Comparing the harmful effects of nontuberculous mycobacteria and Gram negative bacteria on lung function in patients with cystic fibrosis

Tavs Qvist, David Taylor-Robinson, Elisabeth Waldmann, Hanne Vebert Olesen, Christine Rønne Hansen, Inger Hee Mathiesen, Niels Høiby, Terese L. Katzenstein, Rosalind L. Smyth, Peter J. Diggle, Tania Pressler

Research output: Contribution to journalArticlepeer-review

Abstract

Background: To better understand the relative effects of infection with nontuberculous mycobacteria and Gram negative bacteria on lung function decline in cystic fibrosis, we assessed the impact of each infection in a Danish setting. Methods: Longitudinal registry study of 432 patients with cystic fibrosis contributing 53,771 lung function measures between 1974 and 2014. We used a mixed effects model with longitudinally structured correlation, while adjusting for clinically important covariates. Results: Infections with a significant impact on rate of decline in %FEV1 were Mycobacterium abscessus complex with -. 2.22% points per year (95% CI -. 3.21 to -. 1.23), Burkholderia cepacia complex -. 1.95% (95% CI -. 2.51 to -. 1.39), Achromobacter xylosoxidans -. 1.55% (95% CI -. 2.21 to -. 0.90), and Pseudomonas aeruginosa -. 0.95% (95% CI -. 1.24 to -. 0.66). Clearing M. abscessus complex was associated with a change to a slower decline, similar in magnitude to the pre-infection slope. Conclusions: In a national population we have demonstrated the impact on lung function of each chronic CF pathogen. M. abscessus complex was associated with the worst impact on lung function. Eradication of M. abscessus complex may significantly improve lung function.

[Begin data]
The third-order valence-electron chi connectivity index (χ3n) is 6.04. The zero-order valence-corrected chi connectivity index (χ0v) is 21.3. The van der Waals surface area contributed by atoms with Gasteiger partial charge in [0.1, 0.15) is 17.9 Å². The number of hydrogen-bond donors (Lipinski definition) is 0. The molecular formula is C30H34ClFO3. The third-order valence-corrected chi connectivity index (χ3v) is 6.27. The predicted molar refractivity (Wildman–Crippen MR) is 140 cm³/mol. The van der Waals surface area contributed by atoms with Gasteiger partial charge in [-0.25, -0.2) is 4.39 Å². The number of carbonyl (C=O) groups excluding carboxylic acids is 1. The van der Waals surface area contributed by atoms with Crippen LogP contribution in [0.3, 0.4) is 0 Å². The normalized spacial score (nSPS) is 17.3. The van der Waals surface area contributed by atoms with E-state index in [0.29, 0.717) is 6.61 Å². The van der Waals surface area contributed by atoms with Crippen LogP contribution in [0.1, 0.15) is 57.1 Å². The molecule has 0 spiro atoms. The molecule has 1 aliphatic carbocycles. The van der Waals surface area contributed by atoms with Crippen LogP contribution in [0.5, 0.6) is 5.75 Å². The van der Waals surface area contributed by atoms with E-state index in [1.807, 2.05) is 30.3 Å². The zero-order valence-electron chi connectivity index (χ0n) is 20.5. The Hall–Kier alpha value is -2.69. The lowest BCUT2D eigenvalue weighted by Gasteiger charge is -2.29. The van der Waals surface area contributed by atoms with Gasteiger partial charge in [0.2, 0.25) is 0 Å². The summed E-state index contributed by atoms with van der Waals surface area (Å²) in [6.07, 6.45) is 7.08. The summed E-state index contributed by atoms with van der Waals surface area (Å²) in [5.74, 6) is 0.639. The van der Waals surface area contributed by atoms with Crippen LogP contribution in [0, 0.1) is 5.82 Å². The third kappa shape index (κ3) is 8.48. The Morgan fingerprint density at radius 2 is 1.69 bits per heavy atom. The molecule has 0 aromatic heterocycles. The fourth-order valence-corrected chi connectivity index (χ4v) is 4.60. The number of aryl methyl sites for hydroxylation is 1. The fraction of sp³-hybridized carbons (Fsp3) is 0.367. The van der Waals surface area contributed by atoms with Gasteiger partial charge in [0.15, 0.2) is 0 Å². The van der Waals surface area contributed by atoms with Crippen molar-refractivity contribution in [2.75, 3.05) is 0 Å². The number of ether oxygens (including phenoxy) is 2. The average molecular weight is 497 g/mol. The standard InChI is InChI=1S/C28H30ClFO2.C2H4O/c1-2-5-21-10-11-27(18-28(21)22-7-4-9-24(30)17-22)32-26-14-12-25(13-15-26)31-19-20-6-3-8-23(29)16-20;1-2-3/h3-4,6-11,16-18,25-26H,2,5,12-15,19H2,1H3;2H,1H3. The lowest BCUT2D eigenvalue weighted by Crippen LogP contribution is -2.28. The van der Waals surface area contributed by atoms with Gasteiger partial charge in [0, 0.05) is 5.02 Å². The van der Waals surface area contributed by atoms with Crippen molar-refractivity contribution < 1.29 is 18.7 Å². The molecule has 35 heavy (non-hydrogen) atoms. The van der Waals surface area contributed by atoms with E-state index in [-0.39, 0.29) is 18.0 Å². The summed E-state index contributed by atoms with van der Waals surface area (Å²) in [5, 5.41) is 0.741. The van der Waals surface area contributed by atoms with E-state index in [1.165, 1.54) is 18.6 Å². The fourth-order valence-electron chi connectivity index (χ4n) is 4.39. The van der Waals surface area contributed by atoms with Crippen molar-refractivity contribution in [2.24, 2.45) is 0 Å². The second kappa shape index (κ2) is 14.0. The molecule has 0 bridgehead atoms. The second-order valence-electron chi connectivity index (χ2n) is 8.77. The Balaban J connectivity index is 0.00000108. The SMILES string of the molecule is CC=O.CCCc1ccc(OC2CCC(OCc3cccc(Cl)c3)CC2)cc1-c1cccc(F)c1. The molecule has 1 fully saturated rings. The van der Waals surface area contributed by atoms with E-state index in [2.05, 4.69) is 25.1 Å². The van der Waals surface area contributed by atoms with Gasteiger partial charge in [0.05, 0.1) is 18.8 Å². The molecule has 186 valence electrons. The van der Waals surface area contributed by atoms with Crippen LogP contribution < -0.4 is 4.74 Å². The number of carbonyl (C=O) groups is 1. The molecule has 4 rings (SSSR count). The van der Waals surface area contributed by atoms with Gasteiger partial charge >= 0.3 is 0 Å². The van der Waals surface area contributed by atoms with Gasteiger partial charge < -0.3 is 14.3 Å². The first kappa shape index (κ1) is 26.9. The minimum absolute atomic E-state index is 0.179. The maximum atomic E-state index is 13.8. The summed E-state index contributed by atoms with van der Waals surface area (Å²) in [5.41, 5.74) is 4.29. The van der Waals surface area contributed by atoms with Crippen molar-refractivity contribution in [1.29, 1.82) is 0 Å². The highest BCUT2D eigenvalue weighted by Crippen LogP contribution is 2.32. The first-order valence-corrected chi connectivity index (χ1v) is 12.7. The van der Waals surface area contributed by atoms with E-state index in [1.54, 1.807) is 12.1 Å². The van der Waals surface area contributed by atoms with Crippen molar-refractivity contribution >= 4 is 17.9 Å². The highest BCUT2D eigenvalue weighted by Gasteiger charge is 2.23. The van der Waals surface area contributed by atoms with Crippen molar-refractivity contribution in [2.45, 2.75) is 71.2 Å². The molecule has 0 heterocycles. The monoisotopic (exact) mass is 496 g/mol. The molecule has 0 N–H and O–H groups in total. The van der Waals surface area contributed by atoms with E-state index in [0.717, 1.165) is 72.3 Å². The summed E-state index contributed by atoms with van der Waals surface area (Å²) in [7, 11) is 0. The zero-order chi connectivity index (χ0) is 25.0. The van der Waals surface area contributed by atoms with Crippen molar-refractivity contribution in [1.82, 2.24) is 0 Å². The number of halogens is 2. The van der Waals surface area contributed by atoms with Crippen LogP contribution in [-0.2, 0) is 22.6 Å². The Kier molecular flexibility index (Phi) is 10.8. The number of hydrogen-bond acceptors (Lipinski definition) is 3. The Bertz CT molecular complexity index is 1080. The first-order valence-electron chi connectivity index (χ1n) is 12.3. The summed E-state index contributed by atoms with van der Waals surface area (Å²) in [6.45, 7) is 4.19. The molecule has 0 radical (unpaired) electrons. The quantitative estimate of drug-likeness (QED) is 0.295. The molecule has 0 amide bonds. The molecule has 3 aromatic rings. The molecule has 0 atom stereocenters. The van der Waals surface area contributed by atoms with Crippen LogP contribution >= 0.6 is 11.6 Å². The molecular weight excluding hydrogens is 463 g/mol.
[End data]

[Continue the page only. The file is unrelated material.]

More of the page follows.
Original languageEnglish (US)
JournalJournal of Cystic Fibrosis
DOIs
StateAccepted/In press - Jul 15 2015
Externally publishedYes

Keywords

  • Abscessus
  • CF
  • Gram negative
  • Lung function
  • NTM

ASJC Scopus subject areas

  • Pulmonary and Respiratory Medicine
  • Pediatrics, Perinatology, and Child Health

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